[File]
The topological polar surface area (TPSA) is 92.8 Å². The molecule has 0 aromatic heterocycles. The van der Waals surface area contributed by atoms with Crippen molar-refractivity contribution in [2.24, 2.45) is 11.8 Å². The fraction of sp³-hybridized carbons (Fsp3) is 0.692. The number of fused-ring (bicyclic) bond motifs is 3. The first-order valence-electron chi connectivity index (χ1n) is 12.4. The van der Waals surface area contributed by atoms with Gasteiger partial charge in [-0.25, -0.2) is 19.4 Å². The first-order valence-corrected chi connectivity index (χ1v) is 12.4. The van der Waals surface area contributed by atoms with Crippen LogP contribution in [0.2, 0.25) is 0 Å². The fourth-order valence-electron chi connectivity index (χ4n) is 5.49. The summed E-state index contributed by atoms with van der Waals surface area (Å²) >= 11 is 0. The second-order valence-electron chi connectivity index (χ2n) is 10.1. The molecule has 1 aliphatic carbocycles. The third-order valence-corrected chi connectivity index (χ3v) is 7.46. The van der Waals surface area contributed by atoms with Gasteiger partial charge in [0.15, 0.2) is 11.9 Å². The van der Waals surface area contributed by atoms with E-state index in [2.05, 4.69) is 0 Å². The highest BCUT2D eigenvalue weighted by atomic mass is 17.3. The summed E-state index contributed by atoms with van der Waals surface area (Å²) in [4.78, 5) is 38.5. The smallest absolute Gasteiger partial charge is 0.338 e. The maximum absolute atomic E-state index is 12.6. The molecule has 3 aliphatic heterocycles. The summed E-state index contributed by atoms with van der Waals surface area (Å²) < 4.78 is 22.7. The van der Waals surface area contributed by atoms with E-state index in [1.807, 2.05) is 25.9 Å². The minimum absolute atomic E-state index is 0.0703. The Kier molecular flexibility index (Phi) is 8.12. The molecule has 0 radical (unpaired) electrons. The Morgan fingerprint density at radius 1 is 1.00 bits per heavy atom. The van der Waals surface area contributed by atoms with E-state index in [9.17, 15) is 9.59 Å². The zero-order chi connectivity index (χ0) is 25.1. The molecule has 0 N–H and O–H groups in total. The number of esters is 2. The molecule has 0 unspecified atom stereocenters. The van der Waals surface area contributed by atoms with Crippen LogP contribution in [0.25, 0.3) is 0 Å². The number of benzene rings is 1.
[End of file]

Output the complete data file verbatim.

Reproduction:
The topological polar surface area (TPSA) is 92.8 Å². The molecule has 0 aromatic heterocycles. The van der Waals surface area contributed by atoms with Crippen molar-refractivity contribution in [2.24, 2.45) is 11.8 Å². The fraction of sp³-hybridized carbons (Fsp3) is 0.692. The number of fused-ring (bicyclic) bond motifs is 3. The first-order valence-electron chi connectivity index (χ1n) is 12.4. The van der Waals surface area contributed by atoms with Gasteiger partial charge in [-0.25, -0.2) is 19.4 Å². The first-order valence-corrected chi connectivity index (χ1v) is 12.4. The van der Waals surface area contributed by atoms with Crippen LogP contribution in [0.2, 0.25) is 0 Å². The fourth-order valence-electron chi connectivity index (χ4n) is 5.49. The summed E-state index contributed by atoms with van der Waals surface area (Å²) >= 11 is 0. The second-order valence-electron chi connectivity index (χ2n) is 10.1. The molecule has 1 aliphatic carbocycles. The third-order valence-corrected chi connectivity index (χ3v) is 7.46. The van der Waals surface area contributed by atoms with Gasteiger partial charge in [0.15, 0.2) is 11.9 Å². The van der Waals surface area contributed by atoms with E-state index in [2.05, 4.69) is 0 Å². The highest BCUT2D eigenvalue weighted by atomic mass is 17.3. The summed E-state index contributed by atoms with van der Waals surface area (Å²) in [4.78, 5) is 38.5. The smallest absolute Gasteiger partial charge is 0.338 e. The maximum absolute atomic E-state index is 12.6. The molecule has 3 aliphatic heterocycles. The summed E-state index contributed by atoms with van der Waals surface area (Å²) < 4.78 is 22.7. The van der Waals surface area contributed by atoms with E-state index in [1.807, 2.05) is 25.9 Å². The minimum absolute atomic E-state index is 0.0703. The Kier molecular flexibility index (Phi) is 8.12. The molecule has 0 radical (unpaired) electrons. The Morgan fingerprint density at radius 1 is 1.00 bits per heavy atom. The van der Waals surface area contributed by atoms with E-state index in [9.17, 15) is 9.59 Å². The zero-order chi connectivity index (χ0) is 25.1. The molecule has 0 N–H and O–H groups in total. The number of esters is 2. The molecule has 0 unspecified atom stereocenters. The van der Waals surface area contributed by atoms with Crippen LogP contribution in [0.25, 0.3) is 0 Å². The number of benzene rings is 1.